How many of us remember our first wetsuit? For some, traditional surf wetsuits hadn’t even been invented when they learnt to surf; their sessions limited to how long they could battle it out in the cold before succumbing to hyperthermia. Others made do with dive suits – beaver flaps and all. Those more fortunate might have had an old Zero or Reef T, which helped them catch a few extra waves back in the day.
Whichever of these groups you were a part of, you would have noticed a drastic improvement in suit design and material composition in the last few years – unless you are a grom and have come straight into the good stuff. Gone are the old traditional stitched-alone suits with standard neoprene and sectional-panelled arms, legs and torso. Suits these days are judged by how fast they can dry, how much welding went into the liquid seams, and what environmentally ‘green’ carpet lines the inside. So how does the Reef Diamond Pro 4:3 stand up to the Zag review? We surfed, surfed again and surfed some more in the cold Cape (while we should have been on deadline) to give you our final call.
We took a look at some of the major selling points of the Diamond Pro and give you our thoughts:
REEF DIAMOND PRO 4:3 – RRP R2800.00
If it’s warmth you’re after, then chest zip neck entries are the way to go these days – so the Diamond Pro ticks the first box. They seem to keep out more water than the traditional back zips, as well as offering more flexibility and comfort. Another bonus is the reduced neck rash they offer, which is a big plus for those corporate office meetings. No one wants to have to explain those weird rash marks on your neck to non-surfing colleagues. That being said, chest zips are a bit trickier to get into and out of, so you’ll still have some explaining to do when you’re spotted having a solo wrestling match in the carpark.
SEAMLESS SHOULDERS & UNDERARMS
Every extra stitch your suit has adds strain and reduces flexibility, so seamless is good. We found this helped loads at spots with longer paddles, like point breaks and big wave spots.
At first inspection we weren’t convinced with the legitimacy of the super-light neoprene rubber used – our initial thoughts were that it will never keep out the cold as well as some of the thicker (warmer?) wetsuits that Zag has used in the past. Surprisingly, the suit was warmer than expected, and is definitely very light both off and on, which is an obvious plus. Lighter rubber means lighter surfing.
DIAMOND PILE FLEX JERSEY
The new push internally these days is to have jerseys or ‘carpets’ lining the neoprene. The only problem with these ‘carpets’, much like any land-based equivalent, is that if you wee on it, then it doesn’t smell so lekker down the line. Not that we all stood on the suit and did our bit for the test, but so far it remains odourless. Perhaps the answer lies in its quick drying properties. After a thorough rinse it dries quickly and is good to go for the next session. Interestingly, we also found that the majority of the jersey was still dry after a two hour surf, even after four weeks of testing. While each brand offers their own unique formula of organic or eco-friendly materials, the Diamond Pile Flex jersey also offers a titanium lining, which adds another element of warmth to the suit.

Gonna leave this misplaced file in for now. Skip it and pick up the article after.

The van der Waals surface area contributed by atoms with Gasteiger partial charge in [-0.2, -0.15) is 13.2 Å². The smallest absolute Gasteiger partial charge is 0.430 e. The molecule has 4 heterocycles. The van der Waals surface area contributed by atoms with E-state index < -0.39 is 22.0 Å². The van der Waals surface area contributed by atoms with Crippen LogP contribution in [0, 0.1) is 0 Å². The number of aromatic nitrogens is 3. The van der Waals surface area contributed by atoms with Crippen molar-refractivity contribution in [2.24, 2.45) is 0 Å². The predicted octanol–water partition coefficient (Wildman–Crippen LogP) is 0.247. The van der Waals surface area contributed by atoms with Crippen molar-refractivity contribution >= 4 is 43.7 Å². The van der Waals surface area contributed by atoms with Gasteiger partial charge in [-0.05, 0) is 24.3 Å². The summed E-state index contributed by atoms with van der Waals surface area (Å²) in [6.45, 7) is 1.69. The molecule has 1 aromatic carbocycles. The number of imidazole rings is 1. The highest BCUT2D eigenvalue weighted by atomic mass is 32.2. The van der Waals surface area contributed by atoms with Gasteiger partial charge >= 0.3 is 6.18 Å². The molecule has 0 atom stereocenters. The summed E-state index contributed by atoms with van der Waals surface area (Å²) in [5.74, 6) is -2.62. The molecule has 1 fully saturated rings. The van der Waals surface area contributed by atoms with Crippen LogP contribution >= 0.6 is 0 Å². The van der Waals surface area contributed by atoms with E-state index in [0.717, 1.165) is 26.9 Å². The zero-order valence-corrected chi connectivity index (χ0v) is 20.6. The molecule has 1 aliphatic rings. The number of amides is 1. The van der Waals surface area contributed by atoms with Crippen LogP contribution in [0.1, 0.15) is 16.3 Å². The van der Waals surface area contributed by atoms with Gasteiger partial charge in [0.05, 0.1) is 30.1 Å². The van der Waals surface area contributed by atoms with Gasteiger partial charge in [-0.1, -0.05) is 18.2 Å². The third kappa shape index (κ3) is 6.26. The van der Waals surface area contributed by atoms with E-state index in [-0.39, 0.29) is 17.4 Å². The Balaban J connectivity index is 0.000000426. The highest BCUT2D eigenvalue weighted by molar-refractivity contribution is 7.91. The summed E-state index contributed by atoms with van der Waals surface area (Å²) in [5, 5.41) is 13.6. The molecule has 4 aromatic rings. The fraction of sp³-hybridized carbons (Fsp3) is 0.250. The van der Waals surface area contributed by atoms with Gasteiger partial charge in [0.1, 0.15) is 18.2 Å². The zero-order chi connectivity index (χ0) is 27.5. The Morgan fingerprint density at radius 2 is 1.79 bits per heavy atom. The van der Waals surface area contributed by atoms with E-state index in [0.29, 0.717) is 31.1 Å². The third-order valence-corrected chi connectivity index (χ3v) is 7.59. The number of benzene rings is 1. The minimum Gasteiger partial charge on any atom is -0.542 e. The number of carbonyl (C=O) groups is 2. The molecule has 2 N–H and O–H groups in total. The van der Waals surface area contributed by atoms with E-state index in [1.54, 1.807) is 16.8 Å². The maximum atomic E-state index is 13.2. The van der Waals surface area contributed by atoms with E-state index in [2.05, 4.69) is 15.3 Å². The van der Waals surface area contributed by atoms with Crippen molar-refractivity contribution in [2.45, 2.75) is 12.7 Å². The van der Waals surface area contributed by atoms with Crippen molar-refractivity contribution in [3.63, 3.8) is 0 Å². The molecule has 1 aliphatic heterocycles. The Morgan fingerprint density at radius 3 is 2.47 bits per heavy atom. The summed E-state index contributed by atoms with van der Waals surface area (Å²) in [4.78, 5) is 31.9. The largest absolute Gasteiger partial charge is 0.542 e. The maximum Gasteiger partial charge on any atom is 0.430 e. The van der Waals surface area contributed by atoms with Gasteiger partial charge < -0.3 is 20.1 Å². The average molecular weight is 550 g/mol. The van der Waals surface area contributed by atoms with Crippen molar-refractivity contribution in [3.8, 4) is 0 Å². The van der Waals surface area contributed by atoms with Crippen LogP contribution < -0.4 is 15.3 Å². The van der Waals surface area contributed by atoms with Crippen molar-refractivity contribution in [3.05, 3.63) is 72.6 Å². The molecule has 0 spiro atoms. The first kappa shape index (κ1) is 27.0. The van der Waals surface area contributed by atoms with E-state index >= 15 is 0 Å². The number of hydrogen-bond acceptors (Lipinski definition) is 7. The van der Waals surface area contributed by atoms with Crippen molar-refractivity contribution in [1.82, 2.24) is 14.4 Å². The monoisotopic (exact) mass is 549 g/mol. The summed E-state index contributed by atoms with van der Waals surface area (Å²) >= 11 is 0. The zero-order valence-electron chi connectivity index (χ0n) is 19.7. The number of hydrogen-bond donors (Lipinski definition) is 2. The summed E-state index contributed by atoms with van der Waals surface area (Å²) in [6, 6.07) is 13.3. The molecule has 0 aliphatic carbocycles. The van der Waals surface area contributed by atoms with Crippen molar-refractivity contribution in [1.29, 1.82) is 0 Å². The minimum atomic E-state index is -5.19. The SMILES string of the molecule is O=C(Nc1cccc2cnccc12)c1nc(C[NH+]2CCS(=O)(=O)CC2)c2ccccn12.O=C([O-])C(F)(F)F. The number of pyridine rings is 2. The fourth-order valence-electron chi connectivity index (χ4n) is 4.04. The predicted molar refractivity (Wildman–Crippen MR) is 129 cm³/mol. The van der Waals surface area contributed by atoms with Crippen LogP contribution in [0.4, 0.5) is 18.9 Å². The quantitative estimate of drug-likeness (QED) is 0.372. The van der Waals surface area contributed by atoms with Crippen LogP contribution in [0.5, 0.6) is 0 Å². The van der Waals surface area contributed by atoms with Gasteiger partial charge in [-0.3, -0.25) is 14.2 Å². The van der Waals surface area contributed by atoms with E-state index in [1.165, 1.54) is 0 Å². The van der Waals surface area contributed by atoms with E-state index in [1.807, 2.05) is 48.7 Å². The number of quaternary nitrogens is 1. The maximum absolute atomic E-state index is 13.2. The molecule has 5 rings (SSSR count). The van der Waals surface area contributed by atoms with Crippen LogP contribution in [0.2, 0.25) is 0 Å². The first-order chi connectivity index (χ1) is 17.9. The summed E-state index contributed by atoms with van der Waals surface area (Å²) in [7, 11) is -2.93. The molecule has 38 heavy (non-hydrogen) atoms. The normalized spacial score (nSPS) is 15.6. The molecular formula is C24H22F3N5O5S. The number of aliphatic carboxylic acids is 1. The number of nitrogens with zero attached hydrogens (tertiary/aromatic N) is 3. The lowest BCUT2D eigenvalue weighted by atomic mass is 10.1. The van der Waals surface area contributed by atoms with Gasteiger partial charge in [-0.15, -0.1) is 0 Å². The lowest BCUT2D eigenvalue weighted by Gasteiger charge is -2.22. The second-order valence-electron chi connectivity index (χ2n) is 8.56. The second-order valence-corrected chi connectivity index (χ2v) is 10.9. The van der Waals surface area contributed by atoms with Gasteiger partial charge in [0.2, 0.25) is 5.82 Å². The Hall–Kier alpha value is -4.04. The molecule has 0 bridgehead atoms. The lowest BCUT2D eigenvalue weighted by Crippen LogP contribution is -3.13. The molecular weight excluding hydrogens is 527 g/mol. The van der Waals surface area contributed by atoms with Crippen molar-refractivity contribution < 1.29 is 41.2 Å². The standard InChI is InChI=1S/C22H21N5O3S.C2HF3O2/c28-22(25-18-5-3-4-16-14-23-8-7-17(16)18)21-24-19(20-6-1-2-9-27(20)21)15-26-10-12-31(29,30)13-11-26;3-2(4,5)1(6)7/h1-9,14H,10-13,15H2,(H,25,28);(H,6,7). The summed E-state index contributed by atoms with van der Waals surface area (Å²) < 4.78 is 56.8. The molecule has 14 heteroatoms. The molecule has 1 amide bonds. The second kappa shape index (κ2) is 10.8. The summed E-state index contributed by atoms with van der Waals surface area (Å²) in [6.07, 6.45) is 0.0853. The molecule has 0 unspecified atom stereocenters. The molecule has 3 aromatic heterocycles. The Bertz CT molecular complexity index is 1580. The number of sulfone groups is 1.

Another advancement in wetsuit technology is welded seams, which seal two panels together with the use of latex or nylon tape. Old school wetsuits would let in generous amounts of water through the seams, but thankfully some clever surf scientist came up with latex seals, nylon stretched tape and ‘welded seams’, which the Diamond Pro offers. Very little to no water can get inside the suit, which is a big bonus around the Cape when it drops to single figures celsius and the waves are firing!
SUPRA-TEX KNEE PADS
One of the highlights of this suit, for us, must be the supra-tex knee pads. Of all the features the Reef Diamond Pro offered, one of our reviewers felt this was the most noticeable element. They’re undoubtedly one of the most flexible knee pads on the market, and are very light – a knee pad without the feeling of one. This was especially noticeable when caught on the inside on a big day down the beach and faced with walls of whitewater to duckdive.
Due to the critical nature of some of the Zag reviewers, one of the first things we look for when doing an independent review is something that didn’t tickle our fancy, or we think can be improved upon. But as one reviewer put it, “There really wasn’t anything negative I could find with the wetsuit. It’s incredibly comfortable, warm and flexible.” For pricepoint versus quality, you’re going to be hard-pressed to find better.
ABOUT THE ZAG REVIEW:
The Zag Review is an independent editorial feature on surfing hard goods, ranging the full spectrum from boards and wetsuits to tide watches and travel bags. None of the reviews are paid for by advertisers or part of an advertising deal, and we retain the right to give honest, critical feedback that is in the interest of our readers. The product is reviewed by Zag staff and everyday surfers who rip, not pros who are paid to endorse the goods. We test the gear for a minimum period of two weeks (and a month for boards) to give you comprehensive feedback for the surfing layman. We know that surfboards are not a “one size fits all solution” and different surfers prefer different aspects on a board according to how they surf, even if they are the same weight and height. In the case of surfboard reviews, we’ve made sure to seek feedback from at least three different surfers to get well-rounded input.
Contact us here if there is a particular product you’d like to see reviewed and we will do our best to make it happen.